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When the Consumer Product Safety Commission went after its product, Craig Zucker’s company protested. Buckyballs may have injured people who ate them, but they weren’t meant to be eaten. “Join the Buckin’ Fight,” it said, and “save our balls.” Now Zucker himself is facing an administrative lawsuit.

As Walter Olson points out , this is the first time the CPSC has gone after an executive in a recall case. Zucker is now personally a respondent in the CPSC's administrative actions. That means he, personally, is at risk of having to pay for customers’ refunds and retailers’ costs. And as Olson says, “One reason it’s rare to mount open and disrespectful resistance to a federal agency is that agencies have so many ways to make businesspeople’s lives unhappy.”

Of course, it’s difficult to know whether the CPSC is going after Zucker because his company put up a public fight when the agency went after it. It’s not exactly the focus of the administrative law judge’s decision  that Zucker could be added to the case. Indeed, presumably if the CPSC tried to charge Zucker with publicly opposing it, the commission wouldn’t get away with such a blatant First Amendment violation.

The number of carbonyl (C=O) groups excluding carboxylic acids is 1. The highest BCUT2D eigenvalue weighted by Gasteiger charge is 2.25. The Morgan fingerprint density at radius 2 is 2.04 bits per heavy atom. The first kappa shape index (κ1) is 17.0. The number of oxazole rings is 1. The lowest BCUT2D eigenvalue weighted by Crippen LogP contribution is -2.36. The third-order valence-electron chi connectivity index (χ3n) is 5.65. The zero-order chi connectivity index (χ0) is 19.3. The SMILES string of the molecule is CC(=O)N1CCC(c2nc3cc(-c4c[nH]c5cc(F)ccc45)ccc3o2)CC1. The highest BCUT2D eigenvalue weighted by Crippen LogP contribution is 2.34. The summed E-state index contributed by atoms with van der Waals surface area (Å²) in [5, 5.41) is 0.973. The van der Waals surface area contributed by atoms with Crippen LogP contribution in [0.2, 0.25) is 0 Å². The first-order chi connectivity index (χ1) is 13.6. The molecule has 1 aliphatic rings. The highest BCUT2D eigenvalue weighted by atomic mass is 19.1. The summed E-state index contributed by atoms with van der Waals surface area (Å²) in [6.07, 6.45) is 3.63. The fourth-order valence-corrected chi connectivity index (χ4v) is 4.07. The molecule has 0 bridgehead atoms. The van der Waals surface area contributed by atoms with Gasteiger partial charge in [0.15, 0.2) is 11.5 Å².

But the possibility that this is retaliation is there. Zucker’s company did make this unusually public challenge, and the CPSC did take this unusually (and innovatively) harsh action. It’s enough to make you wonder—and it may be enough to deter the next businessman whose venture is being crushed by the CPSC.

And that’s a problem. It’s especially a problem when we consider that this isn’t the only case where the government has gone after someone it had a political reason to go after. Qwest CEO Joseph P. Nacchio went to prison for insider trading after refusing to turn over customers’ phone records to the National Security Agency. Frank VanderSloot faced audits by the Internal Revenue Service and the Department of Labor after President Obama’s reelection campaign highlighted him as a Mitt Romney donor . A federal prosecutor was accused of treating Maryland farmer Randy Sowers more harshly in a forfeiture case because he spoke to the press . And the IRS targeted libertarian and conservative nonprofits, sometimes denying them recognition as nonprofits .

People learn from what they see, and the government is a powerful teacher. If the federal government wants to reduce the American people to a state of quivering fear—if it wants us not to dare to criticize official actions or resist official plans—it’s on the right track.

If it wants us to be free and brave, however, it needs to turn back in the direction of individual rights.


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